The long term prognosis for Winston fighting off this particular infection is officially “We’ll see how things look after he’s run the full three week course of antibiotics.” That’s not what I wanted to hear, but if there’s anything I appreciate in a vet it’s giving me an unpleasant truth head on and then working into what options are left from there.

Winston has come through infections before, he’s come back better than I could have hoped from leg surgery, he even fought off a MRSI about 18 months ago. I also know each infection and operation and round of meds take their toll. I’m not ready to start thinking about the decisions I’ll need to make if the options box dwindles down to medicine-induced kidney failure or an infection that will slowly spread across every inch of his skin and make him miserable in the process. We’re not there yet, but the vet’s Very Serious Voice on the phone this afternoon told me that we’re not as far off from there as I’d like to be.

All I can really say as we sit and wait is that I’m determined he’s not going to be left to suffer out of my own misguided desire to keep him around forever. But we’re not there yet and I’ll just have to burn that bridge when we get to it.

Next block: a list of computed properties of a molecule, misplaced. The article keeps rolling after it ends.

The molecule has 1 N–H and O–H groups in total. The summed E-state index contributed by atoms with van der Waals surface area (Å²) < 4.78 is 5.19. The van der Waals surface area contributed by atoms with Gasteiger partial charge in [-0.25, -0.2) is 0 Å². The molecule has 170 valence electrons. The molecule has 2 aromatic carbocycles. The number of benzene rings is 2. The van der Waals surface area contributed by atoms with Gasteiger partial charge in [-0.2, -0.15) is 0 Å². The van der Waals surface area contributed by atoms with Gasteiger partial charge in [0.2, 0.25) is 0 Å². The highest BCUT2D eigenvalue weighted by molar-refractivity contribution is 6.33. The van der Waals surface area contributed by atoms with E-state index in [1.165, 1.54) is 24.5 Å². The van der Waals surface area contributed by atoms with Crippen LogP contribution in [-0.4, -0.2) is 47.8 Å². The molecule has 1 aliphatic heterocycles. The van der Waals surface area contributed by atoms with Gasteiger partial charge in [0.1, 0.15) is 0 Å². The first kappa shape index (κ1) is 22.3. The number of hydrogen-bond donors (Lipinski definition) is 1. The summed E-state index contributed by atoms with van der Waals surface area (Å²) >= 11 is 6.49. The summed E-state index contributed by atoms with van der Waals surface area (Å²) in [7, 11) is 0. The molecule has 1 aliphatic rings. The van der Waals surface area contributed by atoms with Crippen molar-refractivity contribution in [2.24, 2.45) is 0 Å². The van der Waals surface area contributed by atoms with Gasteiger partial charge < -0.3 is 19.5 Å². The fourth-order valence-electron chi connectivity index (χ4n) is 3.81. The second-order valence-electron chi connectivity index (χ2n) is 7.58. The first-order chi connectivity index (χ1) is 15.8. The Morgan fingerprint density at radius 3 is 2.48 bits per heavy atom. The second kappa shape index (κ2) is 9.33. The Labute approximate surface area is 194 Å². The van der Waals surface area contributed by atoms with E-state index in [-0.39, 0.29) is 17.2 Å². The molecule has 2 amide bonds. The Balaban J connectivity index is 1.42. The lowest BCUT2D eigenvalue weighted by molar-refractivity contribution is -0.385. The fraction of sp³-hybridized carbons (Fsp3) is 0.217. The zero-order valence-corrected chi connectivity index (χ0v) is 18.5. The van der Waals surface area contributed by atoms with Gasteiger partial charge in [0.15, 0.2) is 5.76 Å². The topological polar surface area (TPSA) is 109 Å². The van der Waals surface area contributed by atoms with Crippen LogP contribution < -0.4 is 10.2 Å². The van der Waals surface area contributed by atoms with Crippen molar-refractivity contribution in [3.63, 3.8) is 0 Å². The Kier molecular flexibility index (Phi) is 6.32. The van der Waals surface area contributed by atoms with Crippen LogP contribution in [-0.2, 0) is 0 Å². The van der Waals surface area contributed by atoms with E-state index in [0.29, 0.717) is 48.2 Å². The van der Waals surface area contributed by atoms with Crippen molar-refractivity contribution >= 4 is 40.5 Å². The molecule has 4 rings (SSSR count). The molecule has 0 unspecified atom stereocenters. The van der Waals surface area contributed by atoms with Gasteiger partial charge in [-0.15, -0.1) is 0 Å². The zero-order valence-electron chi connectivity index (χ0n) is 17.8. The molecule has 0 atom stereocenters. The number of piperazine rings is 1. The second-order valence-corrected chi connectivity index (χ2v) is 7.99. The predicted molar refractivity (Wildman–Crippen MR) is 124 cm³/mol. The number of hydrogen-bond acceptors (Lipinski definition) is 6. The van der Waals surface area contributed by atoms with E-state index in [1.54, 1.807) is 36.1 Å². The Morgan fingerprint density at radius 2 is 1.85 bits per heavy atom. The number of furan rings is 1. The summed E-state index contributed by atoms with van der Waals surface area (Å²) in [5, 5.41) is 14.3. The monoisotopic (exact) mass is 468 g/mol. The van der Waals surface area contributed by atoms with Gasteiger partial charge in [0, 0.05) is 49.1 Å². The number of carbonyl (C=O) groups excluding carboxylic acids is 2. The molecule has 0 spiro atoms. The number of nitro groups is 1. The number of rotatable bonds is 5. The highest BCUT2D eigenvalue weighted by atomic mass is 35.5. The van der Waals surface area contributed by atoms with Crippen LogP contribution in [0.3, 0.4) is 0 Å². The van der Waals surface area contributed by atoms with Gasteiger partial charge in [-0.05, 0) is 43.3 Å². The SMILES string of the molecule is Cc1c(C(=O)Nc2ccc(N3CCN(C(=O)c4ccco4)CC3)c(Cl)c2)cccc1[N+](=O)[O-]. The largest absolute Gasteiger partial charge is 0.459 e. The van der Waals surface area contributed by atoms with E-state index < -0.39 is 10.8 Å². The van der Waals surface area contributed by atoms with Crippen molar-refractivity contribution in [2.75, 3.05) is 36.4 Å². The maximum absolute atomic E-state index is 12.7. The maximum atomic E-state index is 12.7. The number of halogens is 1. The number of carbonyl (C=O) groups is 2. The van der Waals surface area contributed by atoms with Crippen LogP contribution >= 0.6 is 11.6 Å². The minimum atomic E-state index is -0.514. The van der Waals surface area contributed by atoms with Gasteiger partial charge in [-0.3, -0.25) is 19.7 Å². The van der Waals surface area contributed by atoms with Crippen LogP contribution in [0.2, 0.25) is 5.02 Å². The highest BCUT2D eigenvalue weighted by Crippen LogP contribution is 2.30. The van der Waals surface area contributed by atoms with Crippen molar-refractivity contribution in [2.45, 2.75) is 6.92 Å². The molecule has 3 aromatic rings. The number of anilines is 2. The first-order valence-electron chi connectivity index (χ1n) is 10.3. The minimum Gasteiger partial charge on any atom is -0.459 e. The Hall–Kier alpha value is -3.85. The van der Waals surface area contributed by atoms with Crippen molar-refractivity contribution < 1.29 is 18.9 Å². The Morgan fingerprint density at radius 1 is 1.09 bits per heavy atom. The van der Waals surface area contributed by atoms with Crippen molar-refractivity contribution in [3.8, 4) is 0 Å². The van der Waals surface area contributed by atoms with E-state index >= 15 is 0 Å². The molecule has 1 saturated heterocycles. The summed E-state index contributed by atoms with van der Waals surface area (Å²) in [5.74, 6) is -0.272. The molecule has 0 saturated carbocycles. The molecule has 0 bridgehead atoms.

Needy…

I’m hopelessly devoted to the dogs. It’s safe to say that there are human children in Ceciltucky who are more poorly cared for then these two fur balls. Even so, it would occasionally be nice to take a step backwards without needing to check my six. I only bring it up because Maggie has been exceptionally needy this afternoon. And by needy, I mean attached to my hip even more than usual. That’s not an exaggeration. Every time I move, she adjusts so that some part of her is in direct contact with me. It’s sweet, but more than a bit inconvenient.

Winston, bless my stoic descendent of British fighting dogs, is mostly happy just to lay in front of the couch protecting his marrow bone and casting an occasional look around the room to make sure everyone is still there. George, being a tortoise, could care less. At the moment, he’s under his heat lamp looking very much like a round, shiny rock. It’s for the best. I’m not sure I could manage with three that need undivided attention.

This post would be longer, but you’d be surprised how difficult it is to type anything coherent with one hand while the other is occupied with playing tug and dispensing ear scratches…